1. A method comprising: providing a superconducting circuit, wherein the superconducting circuit comprises a superconducting element, a conducting element, and a dielectric element disposed between the superconducting element and the conducting element; and applying a direct current (DC) voltage between the superconducting element and the conducting element; wherein the dielectric element comprises structural defects; and wherein the applying of the DC voltage reduces a microwave absorption of the dielectric element.

2. The method of claim 1, wherein applying the DC voltage initially increases the microwave absorption of the dielectric element; and wherein the microwave absorption of the dielectric element subsequently decreases.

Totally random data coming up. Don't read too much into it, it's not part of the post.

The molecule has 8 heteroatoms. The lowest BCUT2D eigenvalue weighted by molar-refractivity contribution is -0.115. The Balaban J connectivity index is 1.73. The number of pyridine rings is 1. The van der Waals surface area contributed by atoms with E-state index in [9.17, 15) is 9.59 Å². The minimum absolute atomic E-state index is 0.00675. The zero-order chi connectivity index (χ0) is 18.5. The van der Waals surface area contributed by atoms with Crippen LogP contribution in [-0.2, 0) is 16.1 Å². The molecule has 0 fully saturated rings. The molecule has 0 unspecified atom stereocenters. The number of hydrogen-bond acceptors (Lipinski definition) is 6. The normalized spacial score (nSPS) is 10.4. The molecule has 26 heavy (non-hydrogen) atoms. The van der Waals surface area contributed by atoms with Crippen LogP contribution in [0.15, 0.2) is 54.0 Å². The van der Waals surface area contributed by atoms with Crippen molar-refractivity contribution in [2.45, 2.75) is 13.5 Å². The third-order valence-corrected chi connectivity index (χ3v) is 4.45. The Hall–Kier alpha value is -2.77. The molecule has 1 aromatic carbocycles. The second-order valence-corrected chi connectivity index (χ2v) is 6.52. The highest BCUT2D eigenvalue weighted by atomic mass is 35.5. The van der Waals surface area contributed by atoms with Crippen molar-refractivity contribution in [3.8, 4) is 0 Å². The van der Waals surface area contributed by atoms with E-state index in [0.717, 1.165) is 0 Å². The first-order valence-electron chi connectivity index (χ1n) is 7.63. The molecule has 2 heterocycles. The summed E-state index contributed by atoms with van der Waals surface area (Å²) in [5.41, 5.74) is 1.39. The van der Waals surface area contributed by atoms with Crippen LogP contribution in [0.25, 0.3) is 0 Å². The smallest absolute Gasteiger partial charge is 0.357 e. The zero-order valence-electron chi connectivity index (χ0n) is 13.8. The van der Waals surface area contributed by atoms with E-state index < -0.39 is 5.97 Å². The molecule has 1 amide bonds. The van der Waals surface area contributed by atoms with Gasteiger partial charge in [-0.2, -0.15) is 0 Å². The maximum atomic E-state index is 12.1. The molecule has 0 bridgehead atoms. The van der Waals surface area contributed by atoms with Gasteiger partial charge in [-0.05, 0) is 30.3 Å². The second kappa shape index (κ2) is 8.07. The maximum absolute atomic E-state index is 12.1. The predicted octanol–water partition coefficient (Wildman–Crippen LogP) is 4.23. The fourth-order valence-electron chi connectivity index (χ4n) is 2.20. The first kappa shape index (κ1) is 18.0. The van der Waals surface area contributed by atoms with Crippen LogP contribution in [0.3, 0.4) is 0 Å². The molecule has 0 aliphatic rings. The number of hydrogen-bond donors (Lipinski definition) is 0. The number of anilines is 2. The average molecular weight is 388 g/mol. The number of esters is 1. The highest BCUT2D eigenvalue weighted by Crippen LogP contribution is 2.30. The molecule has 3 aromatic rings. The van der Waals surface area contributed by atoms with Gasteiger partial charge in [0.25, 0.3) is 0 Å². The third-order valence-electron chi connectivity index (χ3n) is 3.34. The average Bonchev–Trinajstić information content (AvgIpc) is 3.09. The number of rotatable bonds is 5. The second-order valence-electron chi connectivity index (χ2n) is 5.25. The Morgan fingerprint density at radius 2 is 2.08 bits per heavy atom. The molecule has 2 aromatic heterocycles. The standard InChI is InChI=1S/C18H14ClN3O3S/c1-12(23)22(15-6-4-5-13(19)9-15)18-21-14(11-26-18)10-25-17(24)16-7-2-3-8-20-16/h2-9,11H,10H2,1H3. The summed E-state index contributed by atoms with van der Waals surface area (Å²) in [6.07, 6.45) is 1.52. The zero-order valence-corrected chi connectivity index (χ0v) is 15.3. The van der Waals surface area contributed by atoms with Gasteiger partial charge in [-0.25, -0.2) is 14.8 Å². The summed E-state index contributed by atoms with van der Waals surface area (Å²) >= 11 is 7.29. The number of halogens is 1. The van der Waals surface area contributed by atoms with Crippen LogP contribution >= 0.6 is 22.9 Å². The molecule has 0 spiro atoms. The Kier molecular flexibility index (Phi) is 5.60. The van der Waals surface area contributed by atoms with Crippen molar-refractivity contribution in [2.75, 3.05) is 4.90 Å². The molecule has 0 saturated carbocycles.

3. The method of claim 1, wherein a value of the DC voltage is selected based on one or more of a type of the structural defects and a distribution of the structural defects within the dielectric element.

4. The method of claim 1, wherein the DC voltage is applied for a period of time prior to operating the superconducting element.

5. The method of claim 1, wherein the conducting element comprises one of an additional superconducting element, a resonating element, or a conducting casing.

6. The method of claim 1, wherein the dielectric element comprises at least one of silicon oxide, amorphous silicon, or aluminum oxide.

7. The method of claim 1, wherein the DC voltage is between about 0.005 Volts and 5 Volts.

8. The method of claim 1, wherein the dielectric element has a thickness of between about 30 nanometers and 10 millimeters.